The Leatherwood Restaurant will appeal to those who enjoy good food and wine in a classy restaurant environment. It is more suited to adults and those travelling with teenagers rather than those with active, small children.

Leatherwood Restaurant - Spirit of Tasmania

The Leatherwood: Spirit of Tasmania (photo by Roger Findlay)

Leatherwood Restaurant: Spirit of Tasmania

by Roger Findlay

Once on board the Spirit of Tasmania it’s a good idea to go directly to the reception of Leatherwood Restaurant to make a booking as it can get busy to the point of being booked out. If you don’t want to eat at the first sitting, you will be offered alternative times and you will be called if you don’t show.

Spirit of Tasmania Ship - Bar and Lounge

Spirit of Tasmania: Bar and Lounge (photo by Roger Findlay)

I have come to the conclusion that the smaller the serving, the more you pay. It’s all in the name of food art where the presentation of a miniscule food portion on a big white plate with a few dobs of unidentified substance and a small green leaf costs $35 minimum.

This does not apply in the Leatherwood Restaurant where the servings are medium sized, nicely presented and reasonably priced. That’s why I keep going back.

To tempt you, TT Line has this to say about the restaurant:

Sit back and enjoy the ultimate at sea dining experience at the Leatherwood Restaurant where every dish is a feast for your eyes and a treat for the tastebuds.

Before the Spirit of Tasmania gets out into the ocean, and possible choppy seas, you will be dining comfortably but always knowing that you’re on a moving ship.

On the Menu: Sailing to Tasmania

I was shown to a table for two next to four Melbourne men who were going over for trout fishing. They were having a great time with no expenses spared.

The wine list was a definite improvement from the time before with most of the wines being Tasmanian and they came at the price you would expect to pay in a restaurant. On this occasion I chose a bottle of 2008 Storm Bay Pinot Noir with a price tag of $45.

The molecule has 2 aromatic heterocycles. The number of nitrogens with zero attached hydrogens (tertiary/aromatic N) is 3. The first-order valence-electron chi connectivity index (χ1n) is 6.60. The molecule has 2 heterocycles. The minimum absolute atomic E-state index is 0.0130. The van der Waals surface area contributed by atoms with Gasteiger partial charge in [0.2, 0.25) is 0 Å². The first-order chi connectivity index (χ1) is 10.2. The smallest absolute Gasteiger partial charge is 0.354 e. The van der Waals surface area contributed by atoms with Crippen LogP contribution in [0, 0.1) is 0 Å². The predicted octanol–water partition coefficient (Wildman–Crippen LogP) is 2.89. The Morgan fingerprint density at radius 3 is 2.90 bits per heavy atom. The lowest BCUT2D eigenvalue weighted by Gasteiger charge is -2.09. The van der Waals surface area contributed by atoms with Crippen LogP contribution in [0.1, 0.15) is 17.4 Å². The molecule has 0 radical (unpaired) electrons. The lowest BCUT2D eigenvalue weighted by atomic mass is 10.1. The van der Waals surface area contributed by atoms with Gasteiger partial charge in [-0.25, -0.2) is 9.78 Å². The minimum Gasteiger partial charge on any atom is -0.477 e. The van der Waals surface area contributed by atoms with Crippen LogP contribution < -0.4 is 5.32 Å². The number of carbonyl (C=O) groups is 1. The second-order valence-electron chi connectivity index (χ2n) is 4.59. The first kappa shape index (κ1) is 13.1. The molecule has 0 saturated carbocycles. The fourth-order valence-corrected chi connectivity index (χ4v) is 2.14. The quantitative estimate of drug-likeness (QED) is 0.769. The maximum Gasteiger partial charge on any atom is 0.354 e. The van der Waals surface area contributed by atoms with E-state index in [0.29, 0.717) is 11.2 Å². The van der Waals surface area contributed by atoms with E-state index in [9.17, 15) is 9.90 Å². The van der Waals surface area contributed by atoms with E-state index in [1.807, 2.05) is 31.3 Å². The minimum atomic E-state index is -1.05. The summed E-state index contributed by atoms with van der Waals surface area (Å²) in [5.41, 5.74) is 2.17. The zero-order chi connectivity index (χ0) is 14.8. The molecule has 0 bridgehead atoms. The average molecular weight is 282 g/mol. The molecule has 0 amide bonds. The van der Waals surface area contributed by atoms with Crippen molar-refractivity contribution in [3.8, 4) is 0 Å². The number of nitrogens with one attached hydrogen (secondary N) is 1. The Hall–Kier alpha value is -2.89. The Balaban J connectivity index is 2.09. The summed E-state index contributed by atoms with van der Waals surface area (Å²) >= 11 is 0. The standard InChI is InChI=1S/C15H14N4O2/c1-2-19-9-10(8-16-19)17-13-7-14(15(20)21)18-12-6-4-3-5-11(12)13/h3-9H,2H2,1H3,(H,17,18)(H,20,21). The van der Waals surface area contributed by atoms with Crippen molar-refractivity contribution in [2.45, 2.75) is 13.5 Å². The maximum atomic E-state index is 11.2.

Leatherwood Restaurant - Tasmanian Wines

Storm Bay: Tasmanian wine (photo by Roger Findlay)

For my entree the seafood tasting plate suited nicely. It consisted of Petuna gravlax, Top Fish octopus, Bass Strait scallops, hot smoked salmon and Turkish bread. All of this came nicely presented by a young waiter who had all the skills.

Leatherwood Restaurant - Seafood

Seafood tasting plate (photo by Roger Findlay)

The wine had been preceded by a few Cascade stouts in the bar and was taking effect. By the time my main course arrived, I was sailing!

Greenhams aged tenderloin of beef was placed before me. It was served with dauphinoise potato and pink peppercorn jus and looked a picture on the plate. It tasted remarkably good and went well with the wine.

Leatherwood Restaurant - Tasmanian Beef

Aged tenderloin of beef (photo by Roger Findlay)

With all of the main courses, there is an optional side plate of steamed market vegetables or fresh garden salad but if you’re really hungry I would suggest you ask for the fantastic, unlisted, potato wedges.

By now I was full and declined the tempting desserts and cheeses.

After my meal I like to sit for a while sipping on the last of my wine. By 9.30 pm, most patrons had left for their cabins leaving myself and a few others. I could sense that the front of house were keen to see the back of us so that they could complete the clear-up and retreat to their cabins for a few hours of sleep. This was the only criticism I have of the Leatherwood Restaurant.

Leatherwood Restaurant

On my return trip, I chose the smoked duck salad followed by Petuna ocean trout and baked chocolate tart with a bottle of Holm Oak Arneis which I shared with an interesting lone traveller.

Leatherwood Restaurant - Menu

Leatherwood Restaurant menu (photo by Roger Findlay)

TT Line has got it right at last. Favourable pricing, excellent menu, plenty of choice, Tasmanian produce and matching Tasmanian wines. Well done!

Roger Findlay spends all his holidays in Tasmania, then writes about the experience for Think Tasmania. If you’d like Roger to visit you in the name of research (so we can publish information about your business), please contact us.

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